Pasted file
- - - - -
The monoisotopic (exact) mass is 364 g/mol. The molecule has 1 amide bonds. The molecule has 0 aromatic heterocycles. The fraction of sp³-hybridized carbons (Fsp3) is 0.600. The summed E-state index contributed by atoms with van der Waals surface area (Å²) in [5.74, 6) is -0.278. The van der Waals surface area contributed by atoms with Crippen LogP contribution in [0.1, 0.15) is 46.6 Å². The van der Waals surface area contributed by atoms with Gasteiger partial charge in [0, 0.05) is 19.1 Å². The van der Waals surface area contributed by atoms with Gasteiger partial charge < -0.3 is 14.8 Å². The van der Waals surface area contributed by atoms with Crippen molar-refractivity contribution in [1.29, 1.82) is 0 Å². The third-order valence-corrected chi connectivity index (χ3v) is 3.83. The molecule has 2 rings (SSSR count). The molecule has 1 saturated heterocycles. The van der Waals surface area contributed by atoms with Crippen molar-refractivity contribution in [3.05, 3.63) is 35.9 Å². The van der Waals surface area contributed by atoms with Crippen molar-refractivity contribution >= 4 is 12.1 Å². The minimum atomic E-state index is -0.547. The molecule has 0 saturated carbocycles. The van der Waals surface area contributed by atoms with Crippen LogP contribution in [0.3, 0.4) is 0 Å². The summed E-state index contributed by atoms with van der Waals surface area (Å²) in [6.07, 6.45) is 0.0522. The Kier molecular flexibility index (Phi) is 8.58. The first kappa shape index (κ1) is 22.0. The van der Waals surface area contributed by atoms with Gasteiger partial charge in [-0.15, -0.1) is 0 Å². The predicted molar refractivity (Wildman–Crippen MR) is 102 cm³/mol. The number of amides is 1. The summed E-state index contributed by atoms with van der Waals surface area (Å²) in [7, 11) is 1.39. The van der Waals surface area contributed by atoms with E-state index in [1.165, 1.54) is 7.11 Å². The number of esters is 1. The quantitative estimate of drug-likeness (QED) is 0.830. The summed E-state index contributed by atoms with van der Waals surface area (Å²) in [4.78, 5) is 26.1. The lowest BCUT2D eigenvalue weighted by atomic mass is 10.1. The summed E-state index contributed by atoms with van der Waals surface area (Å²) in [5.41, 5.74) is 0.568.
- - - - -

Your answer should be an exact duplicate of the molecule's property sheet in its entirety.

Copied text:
The monoisotopic (exact) mass is 364 g/mol. The molecule has 1 amide bonds. The molecule has 0 aromatic heterocycles. The fraction of sp³-hybridized carbons (Fsp3) is 0.600. The summed E-state index contributed by atoms with van der Waals surface area (Å²) in [5.74, 6) is -0.278. The van der Waals surface area contributed by atoms with Crippen LogP contribution in [0.1, 0.15) is 46.6 Å². The van der Waals surface area contributed by atoms with Gasteiger partial charge in [0, 0.05) is 19.1 Å². The van der Waals surface area contributed by atoms with Gasteiger partial charge < -0.3 is 14.8 Å². The van der Waals surface area contributed by atoms with Crippen molar-refractivity contribution in [1.29, 1.82) is 0 Å². The third-order valence-corrected chi connectivity index (χ3v) is 3.83. The molecule has 2 rings (SSSR count). The molecule has 1 saturated heterocycles. The van der Waals surface area contributed by atoms with Crippen molar-refractivity contribution in [3.05, 3.63) is 35.9 Å². The van der Waals surface area contributed by atoms with Crippen molar-refractivity contribution >= 4 is 12.1 Å². The minimum atomic E-state index is -0.547. The molecule has 0 saturated carbocycles. The van der Waals surface area contributed by atoms with Crippen LogP contribution in [0.3, 0.4) is 0 Å². The summed E-state index contributed by atoms with van der Waals surface area (Å²) in [6.07, 6.45) is 0.0522. The Kier molecular flexibility index (Phi) is 8.58. The first kappa shape index (κ1) is 22.0. The van der Waals surface area contributed by atoms with Gasteiger partial charge in [-0.15, -0.1) is 0 Å². The predicted molar refractivity (Wildman–Crippen MR) is 102 cm³/mol. The number of amides is 1. The summed E-state index contributed by atoms with van der Waals surface area (Å²) in [7, 11) is 1.39. The van der Waals surface area contributed by atoms with E-state index in [1.165, 1.54) is 7.11 Å². The number of esters is 1. The quantitative estimate of drug-likeness (QED) is 0.830. The summed E-state index contributed by atoms with van der Waals surface area (Å²) in [4.78, 5) is 26.1. The lowest BCUT2D eigenvalue weighted by atomic mass is 10.1. The summed E-state index contributed by atoms with van der Waals surface area (Å²) in [5.41, 5.74) is 0.568.